During the week of Monday, Aug. 30, music instructor Phil Douglass taught students how to play — and compose for — the harmonica. Participants in Douglass’s workshops, hosted at Mt. Eccles Elementary School, also received harmonicas donated by Douglass.
Now nominally retired, Douglass spent his 32-year career not at a music conservatory, but with the Utah Division of Wildlife Resources, as a biologist, refuge manager and wildlife program manager supporting animal conservation efforts. Through his Campfire Companion program, Douglass has promoted the harmonica as an accessible way to learn self-expression through music. Previously, Douglass brought the program to Utah Schools For the Deaf and Blind and other Utah educational and youth organizations, and to the Vancouver Island-based music event Special Woodstock.
“The harmonica is a great instrument because you don’t have to have any musical training,” Douglass said. “I always say, ‘If you can breathe, you can play the harmonica.’”
Douglass’s interest in Cordova began while he was researching migrating waterbirds during his work with the Utah Division of Wildlife Resources. After reading about the shorebirds that visit the Copper River Delta, Douglass began building a file on Cordova and its environment.
“All of that time, of those six years of keeping that file, by the time I flew in here, it felt familiar,” Douglass said. “I knew the lakes and peaks and streams.”
In preparation for his current visit, Douglass reached out to the Cordova Chamber of Commerce. Chamber business support specialist Cobilynn Rogers, acting in a personal capacity, helped facilitate the visit. The Rev. Belle Mickelson, an organizer of the Cordova 4H Music Camp, also helped bring together a Tuesday, Aug. 31 harmonica event.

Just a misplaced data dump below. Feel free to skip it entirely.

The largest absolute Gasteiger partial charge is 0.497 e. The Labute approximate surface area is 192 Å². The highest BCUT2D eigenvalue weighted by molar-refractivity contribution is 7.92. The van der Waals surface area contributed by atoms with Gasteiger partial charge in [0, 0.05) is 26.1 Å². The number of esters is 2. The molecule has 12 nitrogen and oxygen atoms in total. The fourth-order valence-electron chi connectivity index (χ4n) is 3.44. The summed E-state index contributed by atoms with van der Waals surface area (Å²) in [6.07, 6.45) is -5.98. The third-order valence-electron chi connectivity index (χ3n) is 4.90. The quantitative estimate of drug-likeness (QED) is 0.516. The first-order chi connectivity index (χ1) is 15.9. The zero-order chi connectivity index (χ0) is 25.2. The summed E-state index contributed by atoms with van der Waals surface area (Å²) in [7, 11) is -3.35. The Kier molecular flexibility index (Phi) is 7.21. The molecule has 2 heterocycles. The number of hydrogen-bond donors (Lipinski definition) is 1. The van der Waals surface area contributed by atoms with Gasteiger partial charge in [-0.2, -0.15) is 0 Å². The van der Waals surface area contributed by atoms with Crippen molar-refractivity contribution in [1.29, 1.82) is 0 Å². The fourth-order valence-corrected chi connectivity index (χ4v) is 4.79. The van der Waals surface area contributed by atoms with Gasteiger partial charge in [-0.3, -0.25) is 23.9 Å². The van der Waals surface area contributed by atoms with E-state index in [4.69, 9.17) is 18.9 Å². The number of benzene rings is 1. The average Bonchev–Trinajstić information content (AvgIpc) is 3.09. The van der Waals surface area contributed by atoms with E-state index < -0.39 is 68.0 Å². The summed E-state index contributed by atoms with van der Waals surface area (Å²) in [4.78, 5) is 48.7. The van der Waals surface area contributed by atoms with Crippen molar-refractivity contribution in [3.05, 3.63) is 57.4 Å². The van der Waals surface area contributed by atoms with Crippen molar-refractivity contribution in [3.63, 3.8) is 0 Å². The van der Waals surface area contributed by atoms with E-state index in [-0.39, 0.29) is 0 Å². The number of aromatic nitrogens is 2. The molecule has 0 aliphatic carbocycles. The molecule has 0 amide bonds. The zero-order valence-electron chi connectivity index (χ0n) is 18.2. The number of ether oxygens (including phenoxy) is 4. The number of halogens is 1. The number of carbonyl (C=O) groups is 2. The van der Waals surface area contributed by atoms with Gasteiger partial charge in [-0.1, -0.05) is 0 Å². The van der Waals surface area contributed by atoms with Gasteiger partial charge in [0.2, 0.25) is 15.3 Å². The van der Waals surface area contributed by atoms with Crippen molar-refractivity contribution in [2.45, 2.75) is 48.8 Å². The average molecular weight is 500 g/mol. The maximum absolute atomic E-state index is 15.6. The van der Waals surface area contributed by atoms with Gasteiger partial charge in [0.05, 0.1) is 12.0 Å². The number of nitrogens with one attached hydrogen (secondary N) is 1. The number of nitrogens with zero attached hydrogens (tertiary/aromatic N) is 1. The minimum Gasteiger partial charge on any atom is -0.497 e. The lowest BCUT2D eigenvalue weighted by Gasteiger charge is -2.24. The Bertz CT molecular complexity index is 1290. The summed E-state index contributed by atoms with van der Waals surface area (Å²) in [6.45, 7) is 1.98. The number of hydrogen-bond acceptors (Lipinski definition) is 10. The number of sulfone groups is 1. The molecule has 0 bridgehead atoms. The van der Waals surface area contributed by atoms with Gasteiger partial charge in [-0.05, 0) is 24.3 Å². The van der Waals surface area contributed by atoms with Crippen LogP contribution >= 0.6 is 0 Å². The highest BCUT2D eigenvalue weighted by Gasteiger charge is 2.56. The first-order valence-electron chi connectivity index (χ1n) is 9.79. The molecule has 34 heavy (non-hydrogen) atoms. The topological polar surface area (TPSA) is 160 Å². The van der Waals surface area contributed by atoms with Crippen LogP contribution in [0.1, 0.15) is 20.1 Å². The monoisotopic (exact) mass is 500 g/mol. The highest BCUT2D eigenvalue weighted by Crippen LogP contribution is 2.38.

“We’re gonna get them all playing like Phil, and they’re gonna love it,” Rogers said. “We have such a musical town here.”
Though a COVID-19 outbreak that began in July threw Douglass’s plans into doubt, the visit went ahead as local infection rates fell to just a few new cases per week. Douglass’s visit also included a birding excursion alongside a local guide, he said.
At his Mt. Eccles workshops, Douglass taught students the fundamentals of the harmonica, including how to play and compose simple tunes without the necessity of reading music from a page. These lessons also included an introduction to blues music. The harmonicas provided to students were Campfire Companion-branded models intended to be easy for beginners to pick up and play.
“This world needs some calming and soothing, and I happen to believe the harmonica can do that,” Douglass said. “Music can do it. Music is a great universal language.”
More information on the Campfire Companion program is available at www.campfirecompanion.com.